Bookmark and Share



» Access to Courts and Court Remedies

» Campaign Finance and Election Laws

» Constitutional Rights and Requirements

» Health, Safety, and Environment

» Open Government and Open Courts

» Representing Consumers

» Workers' Rights

Currently Featured Topics

Government Transparency
Consumer Justice
First Amendment
Health, Safety and the Environment


Read about our work helping lawyers
with cases in the Supreme Court.


  Public Citizen | Litigation Cases ***Search other cases***

POM Wonderful LLC v. Coca-Cola

Topic(s): Consumer Justice
Preemption of Consumer Remedies
Docket: 12-761



POM Wonderful LLC brought this action against the Coca-Cola Company, stating a false-advertising claim under the Lanham Act, among other claims, alleging that Coca-Cola’s advertising, name, and labeling of its Minute Maid “Pomegranate Blueberry” juice was false or misleading. The court of appeals held that POM’s Lanham Act claim is barred by the Food and Drug Administration’s regulation of beverage labeling, and POM sought review in the U.S. Supreme Court. Public Citizen, on behalf of itself, AARP, Consumers Union, Consumer Federation of America, and the Center for Science in the Public Interest, filed an amicus brief in support of POM’s position. The brief argued that both the FDA regulation and the Lanham Act easily can co-exist: Congress specified that a state-law claim that is substantially similar to POM’s Lanham Act claim is not preempted. Congress thus specified that such challenges pose no threat to FDA regulation. If enforcement of state laws on these subjects is not inconsistent with the NLEA, it follows that enforcement of other federal laws that address these subjects also is not inconsistent with the NLEA. In addition, the FDA has acknowledged that it does not have the resources to address and does not address misleading food and beverage labeling. Private enforcement is therefore the only existing mechanism for deterring and addressing misleading food labeling.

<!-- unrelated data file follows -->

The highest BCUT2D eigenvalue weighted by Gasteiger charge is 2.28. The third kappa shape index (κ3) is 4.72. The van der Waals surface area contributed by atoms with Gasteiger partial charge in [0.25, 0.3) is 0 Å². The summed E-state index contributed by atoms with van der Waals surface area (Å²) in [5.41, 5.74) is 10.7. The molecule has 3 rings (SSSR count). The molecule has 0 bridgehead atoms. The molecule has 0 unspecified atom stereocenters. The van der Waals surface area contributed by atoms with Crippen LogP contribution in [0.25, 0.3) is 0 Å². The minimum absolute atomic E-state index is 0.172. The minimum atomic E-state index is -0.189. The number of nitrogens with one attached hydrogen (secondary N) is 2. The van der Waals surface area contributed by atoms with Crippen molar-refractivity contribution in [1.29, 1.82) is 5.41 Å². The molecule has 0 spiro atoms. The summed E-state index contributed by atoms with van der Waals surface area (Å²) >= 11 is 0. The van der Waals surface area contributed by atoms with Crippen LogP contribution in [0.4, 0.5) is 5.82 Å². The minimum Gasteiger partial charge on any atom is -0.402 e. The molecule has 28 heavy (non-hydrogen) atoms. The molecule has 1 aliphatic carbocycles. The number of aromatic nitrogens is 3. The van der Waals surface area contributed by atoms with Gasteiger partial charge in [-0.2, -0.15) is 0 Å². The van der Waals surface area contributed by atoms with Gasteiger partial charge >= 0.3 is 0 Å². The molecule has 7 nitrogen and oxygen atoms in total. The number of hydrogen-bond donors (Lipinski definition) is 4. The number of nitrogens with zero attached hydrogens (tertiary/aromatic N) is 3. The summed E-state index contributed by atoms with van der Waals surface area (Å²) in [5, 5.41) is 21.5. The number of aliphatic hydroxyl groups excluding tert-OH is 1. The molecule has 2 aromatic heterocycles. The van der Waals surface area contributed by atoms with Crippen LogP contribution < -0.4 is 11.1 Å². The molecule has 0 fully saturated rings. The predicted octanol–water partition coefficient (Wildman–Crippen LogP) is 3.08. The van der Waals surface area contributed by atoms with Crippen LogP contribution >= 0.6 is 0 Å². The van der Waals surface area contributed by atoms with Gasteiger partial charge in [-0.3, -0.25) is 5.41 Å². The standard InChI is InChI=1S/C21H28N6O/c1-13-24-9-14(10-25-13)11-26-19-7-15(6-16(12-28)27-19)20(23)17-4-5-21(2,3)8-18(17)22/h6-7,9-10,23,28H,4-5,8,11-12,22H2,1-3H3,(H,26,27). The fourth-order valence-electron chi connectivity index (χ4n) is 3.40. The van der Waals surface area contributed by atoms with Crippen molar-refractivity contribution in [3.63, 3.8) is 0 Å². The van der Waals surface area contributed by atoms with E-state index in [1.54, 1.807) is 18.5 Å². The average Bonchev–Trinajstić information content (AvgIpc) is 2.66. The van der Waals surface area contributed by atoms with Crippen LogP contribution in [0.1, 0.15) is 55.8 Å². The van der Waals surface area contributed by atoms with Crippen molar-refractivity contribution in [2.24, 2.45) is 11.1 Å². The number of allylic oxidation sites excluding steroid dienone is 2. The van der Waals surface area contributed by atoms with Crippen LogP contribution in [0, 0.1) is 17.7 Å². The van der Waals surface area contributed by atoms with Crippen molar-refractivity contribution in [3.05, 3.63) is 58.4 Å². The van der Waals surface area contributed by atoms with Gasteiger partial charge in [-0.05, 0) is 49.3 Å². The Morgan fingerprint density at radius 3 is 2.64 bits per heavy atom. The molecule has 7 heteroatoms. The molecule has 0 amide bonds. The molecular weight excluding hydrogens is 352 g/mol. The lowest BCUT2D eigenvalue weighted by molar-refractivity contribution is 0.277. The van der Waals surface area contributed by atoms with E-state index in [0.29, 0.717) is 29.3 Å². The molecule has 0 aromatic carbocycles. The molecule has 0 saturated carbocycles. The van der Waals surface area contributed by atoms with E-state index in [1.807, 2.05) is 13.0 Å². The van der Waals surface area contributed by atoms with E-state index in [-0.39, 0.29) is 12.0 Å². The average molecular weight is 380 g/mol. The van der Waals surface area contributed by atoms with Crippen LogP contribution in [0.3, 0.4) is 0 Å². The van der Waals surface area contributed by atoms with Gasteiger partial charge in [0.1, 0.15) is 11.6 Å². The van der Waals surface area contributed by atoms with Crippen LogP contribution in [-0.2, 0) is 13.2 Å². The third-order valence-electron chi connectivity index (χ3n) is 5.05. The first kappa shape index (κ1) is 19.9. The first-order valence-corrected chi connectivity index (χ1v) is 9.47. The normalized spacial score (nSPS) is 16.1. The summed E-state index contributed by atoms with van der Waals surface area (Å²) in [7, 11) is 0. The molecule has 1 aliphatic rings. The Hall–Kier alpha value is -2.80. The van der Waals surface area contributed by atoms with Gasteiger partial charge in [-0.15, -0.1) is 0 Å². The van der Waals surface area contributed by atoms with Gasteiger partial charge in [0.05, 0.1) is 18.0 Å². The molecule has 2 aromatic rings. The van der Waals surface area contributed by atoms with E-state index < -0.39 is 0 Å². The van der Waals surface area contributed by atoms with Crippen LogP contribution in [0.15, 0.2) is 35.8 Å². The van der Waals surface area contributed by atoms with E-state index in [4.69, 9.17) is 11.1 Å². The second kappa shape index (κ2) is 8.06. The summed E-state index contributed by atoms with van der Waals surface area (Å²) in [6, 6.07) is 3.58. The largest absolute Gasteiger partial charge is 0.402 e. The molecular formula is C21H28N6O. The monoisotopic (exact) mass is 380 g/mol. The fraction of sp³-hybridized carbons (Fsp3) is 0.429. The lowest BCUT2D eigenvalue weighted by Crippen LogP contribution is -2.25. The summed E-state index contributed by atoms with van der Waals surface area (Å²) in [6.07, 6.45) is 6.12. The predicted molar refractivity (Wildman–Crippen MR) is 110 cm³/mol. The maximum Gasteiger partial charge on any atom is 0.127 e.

In a 9-0 decision, the Supreme Court reversed the decision below and ruled for POM.

Copyright © 2017 Public Citizen. Some rights reserved. Non-commercial use of text and images in which Public Citizen holds the copyright is permitted, with attribution, under the terms and conditions of a Creative Commons License. This Web site is shared by Public Citizen Inc. and Public Citizen Foundation. Learn More about the distinction between these two components of Public Citizen.

Public Citizen, Inc. and Public Citizen Foundation


Together, two separate corporate entities called Public Citizen, Inc. and Public Citizen Foundation, Inc., form Public Citizen. Both entities are part of the same overall organization, and this Web site refers to the two organizations collectively as Public Citizen.

Although the work of the two components overlaps, some activities are done by one component and not the other. The primary distinction is with respect to lobbying activity. Public Citizen, Inc., an IRS § 501(c)(4) entity, lobbies Congress to advance Public Citizen’s mission of protecting public health and safety, advancing government transparency, and urging corporate accountability. Public Citizen Foundation, however, is an IRS § 501(c)(3) organization. Accordingly, its ability to engage in lobbying is limited by federal law, but it may receive donations that are tax-deductible by the contributor. Public Citizen Inc. does most of the lobbying activity discussed on the Public Citizen Web site. Public Citizen Foundation performs most of the litigation and education activities discussed on the Web site.

You may make a contribution to Public Citizen, Inc., Public Citizen Foundation, or both. Contributions to both organizations are used to support our public interest work. However, each Public Citizen component will use only the funds contributed directly to it to carry out the activities it conducts as part of Public Citizen’s mission. Only gifts to the Foundation are tax-deductible. Individuals who want to join Public Citizen should make a contribution to Public Citizen, Inc., which will not be tax deductible.


To become a member of Public Citizen, click here.
To become a member and make an additional tax-deductible donation to Public Citizen Foundation, click here.